“For the right price, I’ll look the other way.”- Jiminy Cricket
“When Will I Ever Use This” Be Damned! Hitman Credits Kill to Effective Calculation with Compass, Protractor, Pythagorean Theorem
KUALA LUMPUR, MALAYSIA — Taking a moment to reflect on all those times he defiantly told his teachers, "I'll never need to use this again anyway, so what's the point?" local hitman Sam Ellis couldn't help but admit that the American education system he once passionately loathed had surprisingly prepared him for his career after graduation. Staring down the sight of his scope, a complex problem presented itself, and he skillfully solved it to eliminate his intended target, using nothing but a compass, protractor, and the Pythagorean theorem.
"So, there I was, lying prone on the roof of a twenty-story building, peering down my scope at a window eight stories up in a building three-quarters of a mile away. As luck would have it, I had been cleaning out my old room since my parents sold the house, and I stumbled upon my old compass and protractor on my desk. I couldn't tell you why I put them in my pocket, but boy am I glad I did."
Ellis etched a circle on a piece of scrap paper using the compass, with the radius equal to the distance from himself to the target. Then, with the assistance of his protractor, Ellis calculated the precise angle he'd need to shoot, accounting for the difference in their heights off the ground, transforming the situation into a complex right scalene triangle.
"That's when it hit me—the Pythagorean theorem—A2 + B2 = C2! I found the distance of the longest side, which, coincidentally, was the trajectory for the shot I was about to take. With the distances all laid out, I only had to adjust for a light 5-mile-per-hour south-southwest wind. And bang! My .50 cal found its way right into that guy's chest," Ellis chuckled.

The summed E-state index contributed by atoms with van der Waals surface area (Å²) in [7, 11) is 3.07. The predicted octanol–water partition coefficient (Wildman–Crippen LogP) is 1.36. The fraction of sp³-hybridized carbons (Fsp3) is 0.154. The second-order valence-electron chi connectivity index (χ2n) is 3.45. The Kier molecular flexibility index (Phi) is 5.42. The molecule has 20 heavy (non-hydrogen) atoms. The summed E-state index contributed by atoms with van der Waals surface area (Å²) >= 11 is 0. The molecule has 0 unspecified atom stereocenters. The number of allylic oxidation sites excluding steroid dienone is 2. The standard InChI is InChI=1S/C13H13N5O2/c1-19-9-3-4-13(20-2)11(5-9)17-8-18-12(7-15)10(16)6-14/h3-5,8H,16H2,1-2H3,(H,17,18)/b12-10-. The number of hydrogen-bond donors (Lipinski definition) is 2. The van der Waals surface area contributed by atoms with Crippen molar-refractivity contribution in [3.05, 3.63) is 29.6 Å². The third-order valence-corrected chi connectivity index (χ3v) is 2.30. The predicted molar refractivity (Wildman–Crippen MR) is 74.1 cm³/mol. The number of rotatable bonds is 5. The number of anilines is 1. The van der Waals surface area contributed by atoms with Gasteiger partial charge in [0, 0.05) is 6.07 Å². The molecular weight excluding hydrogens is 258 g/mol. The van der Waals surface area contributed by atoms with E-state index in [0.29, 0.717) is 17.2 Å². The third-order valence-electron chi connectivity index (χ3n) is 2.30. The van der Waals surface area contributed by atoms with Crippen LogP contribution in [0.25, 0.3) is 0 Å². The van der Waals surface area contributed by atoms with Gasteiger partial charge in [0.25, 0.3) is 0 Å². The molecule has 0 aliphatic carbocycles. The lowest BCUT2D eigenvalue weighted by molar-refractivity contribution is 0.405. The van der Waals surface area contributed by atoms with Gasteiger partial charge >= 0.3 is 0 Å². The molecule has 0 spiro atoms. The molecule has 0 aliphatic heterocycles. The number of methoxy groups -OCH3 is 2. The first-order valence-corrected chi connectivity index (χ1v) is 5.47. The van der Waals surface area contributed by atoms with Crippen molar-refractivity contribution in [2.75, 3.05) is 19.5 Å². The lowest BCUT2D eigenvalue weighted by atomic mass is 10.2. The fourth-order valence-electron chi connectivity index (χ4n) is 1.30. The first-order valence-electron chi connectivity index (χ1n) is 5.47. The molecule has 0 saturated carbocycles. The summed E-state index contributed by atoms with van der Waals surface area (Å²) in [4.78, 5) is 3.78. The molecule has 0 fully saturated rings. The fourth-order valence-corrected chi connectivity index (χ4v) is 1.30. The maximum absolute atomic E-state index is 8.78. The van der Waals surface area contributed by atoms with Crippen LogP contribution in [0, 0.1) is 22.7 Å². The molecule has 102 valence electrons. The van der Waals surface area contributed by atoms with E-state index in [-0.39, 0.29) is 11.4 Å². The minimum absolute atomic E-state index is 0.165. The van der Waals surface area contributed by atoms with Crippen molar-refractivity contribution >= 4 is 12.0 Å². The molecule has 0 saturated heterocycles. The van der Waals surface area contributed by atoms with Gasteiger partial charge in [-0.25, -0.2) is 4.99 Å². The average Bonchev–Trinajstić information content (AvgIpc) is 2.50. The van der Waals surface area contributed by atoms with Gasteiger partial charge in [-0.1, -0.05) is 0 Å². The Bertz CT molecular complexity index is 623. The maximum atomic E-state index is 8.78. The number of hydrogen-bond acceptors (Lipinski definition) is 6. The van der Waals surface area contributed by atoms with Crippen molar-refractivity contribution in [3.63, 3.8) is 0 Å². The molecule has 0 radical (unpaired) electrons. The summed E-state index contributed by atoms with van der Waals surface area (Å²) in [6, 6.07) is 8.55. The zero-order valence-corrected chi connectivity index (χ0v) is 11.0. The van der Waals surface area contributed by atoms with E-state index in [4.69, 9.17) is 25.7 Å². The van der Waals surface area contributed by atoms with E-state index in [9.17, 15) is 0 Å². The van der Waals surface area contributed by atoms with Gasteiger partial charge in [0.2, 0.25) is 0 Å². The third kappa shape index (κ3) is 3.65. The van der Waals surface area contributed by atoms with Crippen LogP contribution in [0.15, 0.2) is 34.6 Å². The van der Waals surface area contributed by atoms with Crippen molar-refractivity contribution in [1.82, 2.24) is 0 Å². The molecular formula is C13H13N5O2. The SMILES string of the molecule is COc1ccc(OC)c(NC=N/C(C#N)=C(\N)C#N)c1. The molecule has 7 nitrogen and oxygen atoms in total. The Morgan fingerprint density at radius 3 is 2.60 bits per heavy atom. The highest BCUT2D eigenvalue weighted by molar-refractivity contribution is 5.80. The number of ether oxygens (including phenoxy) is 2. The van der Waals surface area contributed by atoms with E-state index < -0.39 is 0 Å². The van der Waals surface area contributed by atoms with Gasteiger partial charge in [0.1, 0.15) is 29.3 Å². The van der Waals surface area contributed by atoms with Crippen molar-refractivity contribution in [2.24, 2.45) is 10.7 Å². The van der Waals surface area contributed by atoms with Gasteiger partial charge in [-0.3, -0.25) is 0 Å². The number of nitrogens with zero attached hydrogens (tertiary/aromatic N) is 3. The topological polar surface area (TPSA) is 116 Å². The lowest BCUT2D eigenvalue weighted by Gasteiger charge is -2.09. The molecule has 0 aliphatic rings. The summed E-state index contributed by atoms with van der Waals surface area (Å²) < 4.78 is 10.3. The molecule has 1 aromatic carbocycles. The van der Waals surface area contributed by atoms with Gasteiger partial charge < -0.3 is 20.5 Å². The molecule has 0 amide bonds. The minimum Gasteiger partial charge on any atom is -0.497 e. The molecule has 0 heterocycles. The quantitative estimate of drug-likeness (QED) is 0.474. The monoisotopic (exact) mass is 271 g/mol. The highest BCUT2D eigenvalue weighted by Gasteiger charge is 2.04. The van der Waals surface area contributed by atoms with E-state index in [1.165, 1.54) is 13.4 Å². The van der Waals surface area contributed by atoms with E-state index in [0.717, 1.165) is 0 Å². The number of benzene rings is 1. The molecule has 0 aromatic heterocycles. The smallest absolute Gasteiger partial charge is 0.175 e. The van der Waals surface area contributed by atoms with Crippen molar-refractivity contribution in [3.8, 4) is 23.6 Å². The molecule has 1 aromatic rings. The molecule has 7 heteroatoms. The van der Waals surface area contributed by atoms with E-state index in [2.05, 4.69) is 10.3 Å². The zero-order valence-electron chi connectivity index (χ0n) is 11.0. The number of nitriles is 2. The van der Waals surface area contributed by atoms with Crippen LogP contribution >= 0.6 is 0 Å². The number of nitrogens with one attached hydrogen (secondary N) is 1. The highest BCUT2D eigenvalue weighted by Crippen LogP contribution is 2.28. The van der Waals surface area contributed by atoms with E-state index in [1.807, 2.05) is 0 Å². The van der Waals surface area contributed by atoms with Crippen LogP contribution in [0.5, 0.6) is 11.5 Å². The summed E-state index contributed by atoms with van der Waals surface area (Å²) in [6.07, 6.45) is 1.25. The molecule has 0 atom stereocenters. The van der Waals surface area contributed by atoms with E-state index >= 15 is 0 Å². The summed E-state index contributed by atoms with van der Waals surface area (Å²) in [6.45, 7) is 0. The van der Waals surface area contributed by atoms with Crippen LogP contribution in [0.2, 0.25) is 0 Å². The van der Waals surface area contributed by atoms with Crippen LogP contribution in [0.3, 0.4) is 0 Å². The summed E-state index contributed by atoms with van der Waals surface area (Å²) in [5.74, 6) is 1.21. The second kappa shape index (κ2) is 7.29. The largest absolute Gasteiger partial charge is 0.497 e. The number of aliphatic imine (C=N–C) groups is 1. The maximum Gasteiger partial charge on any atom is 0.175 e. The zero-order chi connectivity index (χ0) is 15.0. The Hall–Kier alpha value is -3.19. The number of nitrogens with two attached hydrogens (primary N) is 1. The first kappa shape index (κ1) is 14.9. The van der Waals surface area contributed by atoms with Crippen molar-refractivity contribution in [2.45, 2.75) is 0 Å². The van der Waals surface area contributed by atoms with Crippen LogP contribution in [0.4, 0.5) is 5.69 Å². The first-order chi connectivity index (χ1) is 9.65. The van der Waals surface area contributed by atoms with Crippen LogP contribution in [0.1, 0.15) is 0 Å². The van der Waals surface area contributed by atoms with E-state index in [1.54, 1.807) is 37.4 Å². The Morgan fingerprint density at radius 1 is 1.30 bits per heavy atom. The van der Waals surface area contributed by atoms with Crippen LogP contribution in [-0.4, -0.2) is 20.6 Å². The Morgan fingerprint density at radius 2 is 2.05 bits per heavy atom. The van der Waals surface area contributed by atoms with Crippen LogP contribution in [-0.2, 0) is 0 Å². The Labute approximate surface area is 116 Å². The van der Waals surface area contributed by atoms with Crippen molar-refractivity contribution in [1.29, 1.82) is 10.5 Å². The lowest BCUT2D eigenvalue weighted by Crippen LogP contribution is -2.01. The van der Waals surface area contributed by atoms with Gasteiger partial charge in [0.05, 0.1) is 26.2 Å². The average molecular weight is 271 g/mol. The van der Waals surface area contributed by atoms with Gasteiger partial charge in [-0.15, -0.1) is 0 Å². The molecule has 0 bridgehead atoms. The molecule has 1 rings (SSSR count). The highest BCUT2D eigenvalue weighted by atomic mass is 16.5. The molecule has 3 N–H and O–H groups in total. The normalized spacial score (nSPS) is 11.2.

"I guess I owe Mr. K an apology. Funny how life works sometimes, huh?"
At the printing of this newsletter, Ellis was seen in a local coffee shop surrounded by crumpled pieces of scratch paper, crunching the numbers of a new problem: "If my target boards a train from Berlin traveling at 90 miles per hour, and I board a train two hours later from Amsterdam traveling at 205 miles per hour, will I have time to savor a croissant before I murder him in Paris?"
Two new trends spread on TikTok this week. First, users posted videos of themselves using Tupperware filled with gas to kill wasps — effectively creating a toxic chamber. Tracing the lifehack’s origins, we were unsurprised to find it was German. On the nutritional front, there’s cause for concern as female users share photos of bare bones meals they’ve prepared with the tag “girl dinner.” Critics say an alarming number of these meals do not have proper nutritional value and recommend every girl dinner include a handful of boy dinner’s fries.
K-pop sensation NewJeans is quickly becoming a fan favorite of the genre. The group has just shy of two billion views on YouTube and is the fastest K-pop group to hit one billion streams on Spotify. But longevity is the name of the game and the group believes they’re set up perfectly to transition alongside their fans from NewJeans to MomJeans.
According to the Wall Street Journal, there are currently more NBA players with $30 million/year salaries than S&P 500 CEOs guaranteed the same amount annually — But unlike greedy S&P 500 CEOs, NBA players on average put more of that money back into their communities by supporting local strip clubs.
ABC will air a spinoff of their famed “Bachelor” franchise, called “The Golden Bachelor.” Unlike previous iterations, The Golden Bachelor will feature senior citizen contestants instead of the usual lineup of individuals in their 20s to 30s. Network executives say they decided to call it “The Golden Bachelor” because focus groups weren’t crazy about the name “Cialis: The Show”
An Australian man cast adrift in the Pacific Ocean was scooped up by a Mexican tuna trawler, bringing to an end three months at sea with only his dog for company, officials and rescuers told local media. The 51-year-old sailor and his dog had set sail from Mexico for French Polynesia when a storm incapacitated his catamaran. Crew members of the rescue trawler said they found the man by following cries for “WILSON!”
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